Snatching the "Tomb Raider" name from the devs that birthed it (and ran themselves into the ground trying to perpetuate it) might seem unwise, but it gave the franchise newfound success.

Tomb Raider's return to form

Since Crystal Dynamics had never produced a "Tomb Raider" title before Eidos passed it the IP, the studio had its work cut out for it. How could Crystal Dynamics revitalize a franchise that even its own creators thought was getting too long in the tooth several years ago? By trying to recapture the original magic — specifically by recruiting the people behind said magic.


Crystal Dynamics hired Toby Gard (per Digital Trends) to serve as a consultant for the studio's first outing with Lara Croft, "Tomb Raider: Legend." Gard wore many hats during the game's production, from co-writer to cinematic director, and he also had made sure subsequent entries sported his fingerprints. More importantly, he also oversaw the character design of the game's main hero. But this new Lara Croft still needed one more element: a voice.

Keeley Hawes ended up voicing Lara Croft throughout the Crystal Dynamics reboot saga. She even portrayed the adventurer in spin-off titles such as "Lara Croft and the Guardian of Light" and "Lara Croft and the Temple of Osiris," but history almost took a very different turn. According to an interview with Shelley Blond, Crystal Dynamics asked her to audition for the rebooted Lara, and it ultimately came down to a choice between her and Hawes.


Hawes won, but there was no love lost because Blond thinks she has a "gorgeous voice, very fitting for the Lara Character." Now, for the first time in a long time, Gard was back at the helm, and the developer had no plans on letting go of the series' new star.

Reboot, take two

The overall quality of the "Tomb Raider" games improved drastically after Crystal Dynamics got its hands on the franchise, and critics were happy — but the honeymoon didn't last forever. "Tomb Raider: Underworld" sales numbers fell short of expectations, which made Eidos shares drop by 30% (per GameSpot). Two months later, Square Enix bought Eidos. Coincidence? Perhaps, but the purchase still gave Square Enix ownership of "Tomb Raider" and its then-in-production reboot. Yes, Crystal Dynamics rebooted the franchise twice, which necessitated yet another new voice for Lara Croft.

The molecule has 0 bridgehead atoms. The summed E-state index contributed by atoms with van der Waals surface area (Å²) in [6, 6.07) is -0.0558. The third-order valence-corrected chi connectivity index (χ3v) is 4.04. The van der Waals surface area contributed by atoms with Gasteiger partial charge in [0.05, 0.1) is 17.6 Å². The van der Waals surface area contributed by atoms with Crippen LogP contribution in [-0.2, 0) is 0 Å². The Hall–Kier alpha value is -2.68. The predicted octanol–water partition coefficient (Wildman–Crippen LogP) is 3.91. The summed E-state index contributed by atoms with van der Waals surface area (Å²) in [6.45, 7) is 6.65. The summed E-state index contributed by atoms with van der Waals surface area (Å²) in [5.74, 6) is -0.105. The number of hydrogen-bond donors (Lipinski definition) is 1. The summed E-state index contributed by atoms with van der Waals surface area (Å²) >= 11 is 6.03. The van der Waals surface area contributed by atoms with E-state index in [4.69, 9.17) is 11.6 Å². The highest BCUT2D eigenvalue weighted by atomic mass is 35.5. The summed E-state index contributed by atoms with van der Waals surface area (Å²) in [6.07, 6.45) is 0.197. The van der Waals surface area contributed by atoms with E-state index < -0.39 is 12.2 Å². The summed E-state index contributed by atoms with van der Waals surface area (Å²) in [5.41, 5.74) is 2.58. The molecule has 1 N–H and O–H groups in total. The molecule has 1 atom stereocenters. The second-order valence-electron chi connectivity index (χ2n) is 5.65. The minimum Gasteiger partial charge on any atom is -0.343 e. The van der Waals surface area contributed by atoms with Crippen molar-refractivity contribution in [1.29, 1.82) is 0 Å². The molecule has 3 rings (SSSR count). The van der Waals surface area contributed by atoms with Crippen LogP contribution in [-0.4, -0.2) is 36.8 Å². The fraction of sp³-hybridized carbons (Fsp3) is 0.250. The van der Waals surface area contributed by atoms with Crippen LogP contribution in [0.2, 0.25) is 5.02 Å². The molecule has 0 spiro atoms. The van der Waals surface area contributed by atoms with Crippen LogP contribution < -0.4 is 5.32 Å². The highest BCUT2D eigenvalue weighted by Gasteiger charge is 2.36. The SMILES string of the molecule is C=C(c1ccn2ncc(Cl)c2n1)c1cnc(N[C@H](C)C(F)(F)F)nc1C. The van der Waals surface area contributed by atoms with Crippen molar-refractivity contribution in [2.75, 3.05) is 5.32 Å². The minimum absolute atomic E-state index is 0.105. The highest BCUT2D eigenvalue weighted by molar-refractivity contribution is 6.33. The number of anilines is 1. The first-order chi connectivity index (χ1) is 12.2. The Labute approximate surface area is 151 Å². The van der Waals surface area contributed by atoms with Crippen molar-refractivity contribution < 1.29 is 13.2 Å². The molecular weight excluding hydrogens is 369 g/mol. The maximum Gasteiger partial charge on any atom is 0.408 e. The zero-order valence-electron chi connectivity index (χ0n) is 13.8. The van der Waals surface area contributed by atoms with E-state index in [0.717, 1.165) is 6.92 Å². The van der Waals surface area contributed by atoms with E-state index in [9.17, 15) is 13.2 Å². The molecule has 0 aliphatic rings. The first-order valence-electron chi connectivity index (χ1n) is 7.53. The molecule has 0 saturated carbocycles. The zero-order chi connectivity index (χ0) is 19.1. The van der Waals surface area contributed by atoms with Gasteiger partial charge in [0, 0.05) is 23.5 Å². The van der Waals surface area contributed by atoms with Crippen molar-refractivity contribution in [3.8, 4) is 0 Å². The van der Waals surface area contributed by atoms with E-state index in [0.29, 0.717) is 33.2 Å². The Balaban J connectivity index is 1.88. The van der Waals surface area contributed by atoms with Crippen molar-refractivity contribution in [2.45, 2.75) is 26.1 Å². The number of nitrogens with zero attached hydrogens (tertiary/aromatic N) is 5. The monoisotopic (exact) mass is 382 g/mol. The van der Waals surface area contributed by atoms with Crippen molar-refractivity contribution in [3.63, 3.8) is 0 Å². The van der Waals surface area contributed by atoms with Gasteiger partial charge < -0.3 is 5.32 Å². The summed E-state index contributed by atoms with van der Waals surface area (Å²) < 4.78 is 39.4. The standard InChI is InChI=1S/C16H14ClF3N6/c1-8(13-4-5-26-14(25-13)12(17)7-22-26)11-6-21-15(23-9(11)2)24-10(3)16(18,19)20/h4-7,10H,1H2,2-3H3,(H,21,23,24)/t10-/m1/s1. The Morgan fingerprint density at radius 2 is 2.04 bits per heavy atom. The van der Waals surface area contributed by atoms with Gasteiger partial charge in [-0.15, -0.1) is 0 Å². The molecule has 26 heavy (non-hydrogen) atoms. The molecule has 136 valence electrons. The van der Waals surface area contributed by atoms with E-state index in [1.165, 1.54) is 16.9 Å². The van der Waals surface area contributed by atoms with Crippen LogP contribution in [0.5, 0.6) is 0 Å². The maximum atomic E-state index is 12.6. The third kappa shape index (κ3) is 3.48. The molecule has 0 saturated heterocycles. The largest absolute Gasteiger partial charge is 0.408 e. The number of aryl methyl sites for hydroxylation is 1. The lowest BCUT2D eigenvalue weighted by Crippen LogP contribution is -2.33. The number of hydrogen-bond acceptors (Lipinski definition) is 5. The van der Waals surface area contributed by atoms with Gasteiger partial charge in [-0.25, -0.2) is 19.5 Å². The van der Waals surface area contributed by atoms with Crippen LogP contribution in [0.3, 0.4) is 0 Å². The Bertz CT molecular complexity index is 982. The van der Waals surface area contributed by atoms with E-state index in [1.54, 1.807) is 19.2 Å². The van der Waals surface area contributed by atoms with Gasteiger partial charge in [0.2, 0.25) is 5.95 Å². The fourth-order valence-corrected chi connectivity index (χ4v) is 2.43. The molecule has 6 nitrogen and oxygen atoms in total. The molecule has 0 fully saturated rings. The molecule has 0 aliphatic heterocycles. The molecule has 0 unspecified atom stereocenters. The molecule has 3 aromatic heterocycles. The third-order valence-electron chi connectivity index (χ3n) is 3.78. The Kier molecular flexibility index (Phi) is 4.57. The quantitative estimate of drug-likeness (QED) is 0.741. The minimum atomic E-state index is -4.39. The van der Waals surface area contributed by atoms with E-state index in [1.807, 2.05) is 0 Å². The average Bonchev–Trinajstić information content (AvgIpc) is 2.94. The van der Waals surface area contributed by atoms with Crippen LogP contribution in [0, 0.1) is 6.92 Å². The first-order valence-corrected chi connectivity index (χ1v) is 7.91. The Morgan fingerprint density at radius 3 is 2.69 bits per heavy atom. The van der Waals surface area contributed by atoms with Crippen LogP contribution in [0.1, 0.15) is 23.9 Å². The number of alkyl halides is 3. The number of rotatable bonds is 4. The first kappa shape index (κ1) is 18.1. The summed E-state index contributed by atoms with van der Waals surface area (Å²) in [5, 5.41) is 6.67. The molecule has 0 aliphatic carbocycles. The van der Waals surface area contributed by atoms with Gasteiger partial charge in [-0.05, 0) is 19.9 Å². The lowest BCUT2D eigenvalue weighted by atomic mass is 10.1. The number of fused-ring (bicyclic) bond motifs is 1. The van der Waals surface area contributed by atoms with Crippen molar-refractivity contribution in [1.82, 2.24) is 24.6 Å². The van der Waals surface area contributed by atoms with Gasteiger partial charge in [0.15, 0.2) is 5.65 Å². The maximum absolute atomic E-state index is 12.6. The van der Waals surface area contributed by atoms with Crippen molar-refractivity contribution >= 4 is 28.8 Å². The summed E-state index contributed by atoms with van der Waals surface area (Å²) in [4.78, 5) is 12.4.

Two years after Square Enix officially announced the new "Tomb Raider" game, the company revealed that after scouring the world, Camilla Luddington would be the new voice for Lara. Unlike past leading ladies who were kept under wraps, Luddington's involvement was a crucial part of the ad campaign, and Luddington stayed on for the reboot series' entirety, unlike the brief involvement of some of Lara's previous voice actors.

Of course, all good things must come to an end (again), which might have already happened to Luddington's tomb raiding tenure. During an interview with Entertainment Tonight, she claimed that she looked at her work on the franchise as a trilogy, with "Shadow of the Tomb Raider” possibly marking the finale. That doesn't mean the reboot trilogy won't turn into a quadrilogy — or that Luddington wouldn't return for a hypothetical fourth game — just that audiences shouldn't be surprised if they hear a new voice coming from Lara Croft in the near future.